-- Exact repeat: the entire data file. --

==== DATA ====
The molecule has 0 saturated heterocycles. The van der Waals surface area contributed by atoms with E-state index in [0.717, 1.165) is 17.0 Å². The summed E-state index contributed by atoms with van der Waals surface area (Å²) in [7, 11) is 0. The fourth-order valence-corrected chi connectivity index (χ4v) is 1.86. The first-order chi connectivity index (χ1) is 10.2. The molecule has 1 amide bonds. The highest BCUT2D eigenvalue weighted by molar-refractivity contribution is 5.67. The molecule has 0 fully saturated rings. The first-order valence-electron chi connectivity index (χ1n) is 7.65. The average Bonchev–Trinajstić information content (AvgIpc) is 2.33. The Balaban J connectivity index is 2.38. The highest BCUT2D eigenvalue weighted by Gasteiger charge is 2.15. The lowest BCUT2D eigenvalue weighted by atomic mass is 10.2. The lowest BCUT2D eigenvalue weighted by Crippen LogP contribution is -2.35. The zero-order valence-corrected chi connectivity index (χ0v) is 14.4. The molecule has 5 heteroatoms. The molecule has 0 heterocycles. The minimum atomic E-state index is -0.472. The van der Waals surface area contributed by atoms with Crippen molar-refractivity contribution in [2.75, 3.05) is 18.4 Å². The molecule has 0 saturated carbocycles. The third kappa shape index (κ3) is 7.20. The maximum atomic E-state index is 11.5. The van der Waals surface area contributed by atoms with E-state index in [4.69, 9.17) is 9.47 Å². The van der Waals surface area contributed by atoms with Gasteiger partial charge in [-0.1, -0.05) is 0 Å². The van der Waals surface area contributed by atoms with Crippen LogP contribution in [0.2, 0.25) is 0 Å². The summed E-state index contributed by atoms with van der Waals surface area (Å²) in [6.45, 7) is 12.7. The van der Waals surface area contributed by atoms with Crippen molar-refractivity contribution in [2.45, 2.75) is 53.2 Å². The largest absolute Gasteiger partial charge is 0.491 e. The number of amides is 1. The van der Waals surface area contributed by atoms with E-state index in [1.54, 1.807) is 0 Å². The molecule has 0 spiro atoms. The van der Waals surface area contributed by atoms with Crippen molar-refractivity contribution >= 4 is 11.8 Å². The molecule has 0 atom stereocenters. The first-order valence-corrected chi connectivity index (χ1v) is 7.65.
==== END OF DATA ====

The molecule has 0 saturated heterocycles. The van der Waals surface area contributed by atoms with E-state index in [0.717, 1.165) is 17.0 Å². The summed E-state index contributed by atoms with van der Waals surface area (Å²) in [7, 11) is 0. The fourth-order valence-corrected chi connectivity index (χ4v) is 1.86. The first-order chi connectivity index (χ1) is 10.2. The molecule has 1 amide bonds. The highest BCUT2D eigenvalue weighted by molar-refractivity contribution is 5.67. The molecule has 0 fully saturated rings. The first-order valence-electron chi connectivity index (χ1n) is 7.65. The average Bonchev–Trinajstić information content (AvgIpc) is 2.33. The Balaban J connectivity index is 2.38. The highest BCUT2D eigenvalue weighted by Gasteiger charge is 2.15. The lowest BCUT2D eigenvalue weighted by atomic mass is 10.2. The lowest BCUT2D eigenvalue weighted by Crippen LogP contribution is -2.35. The zero-order valence-corrected chi connectivity index (χ0v) is 14.4. The molecule has 5 heteroatoms. The molecule has 0 heterocycles. The minimum atomic E-state index is -0.472. The van der Waals surface area contributed by atoms with Crippen molar-refractivity contribution in [2.75, 3.05) is 18.4 Å². The molecule has 0 saturated carbocycles. The third kappa shape index (κ3) is 7.20. The maximum atomic E-state index is 11.5. The van der Waals surface area contributed by atoms with E-state index in [4.69, 9.17) is 9.47 Å². The van der Waals surface area contributed by atoms with Gasteiger partial charge in [-0.1, -0.05) is 0 Å². The van der Waals surface area contributed by atoms with Crippen LogP contribution in [0.2, 0.25) is 0 Å². The summed E-state index contributed by atoms with van der Waals surface area (Å²) in [6.45, 7) is 12.7. The van der Waals surface area contributed by atoms with Crippen molar-refractivity contribution in [2.45, 2.75) is 53.2 Å². The largest absolute Gasteiger partial charge is 0.491 e. The number of amides is 1. The van der Waals surface area contributed by atoms with E-state index in [1.54, 1.807) is 0 Å². The molecule has 0 spiro atoms. The van der Waals surface area contributed by atoms with Crippen molar-refractivity contribution >= 4 is 11.8 Å². The molecule has 0 atom stereocenters. The first-order valence-corrected chi connectivity index (χ1v) is 7.65.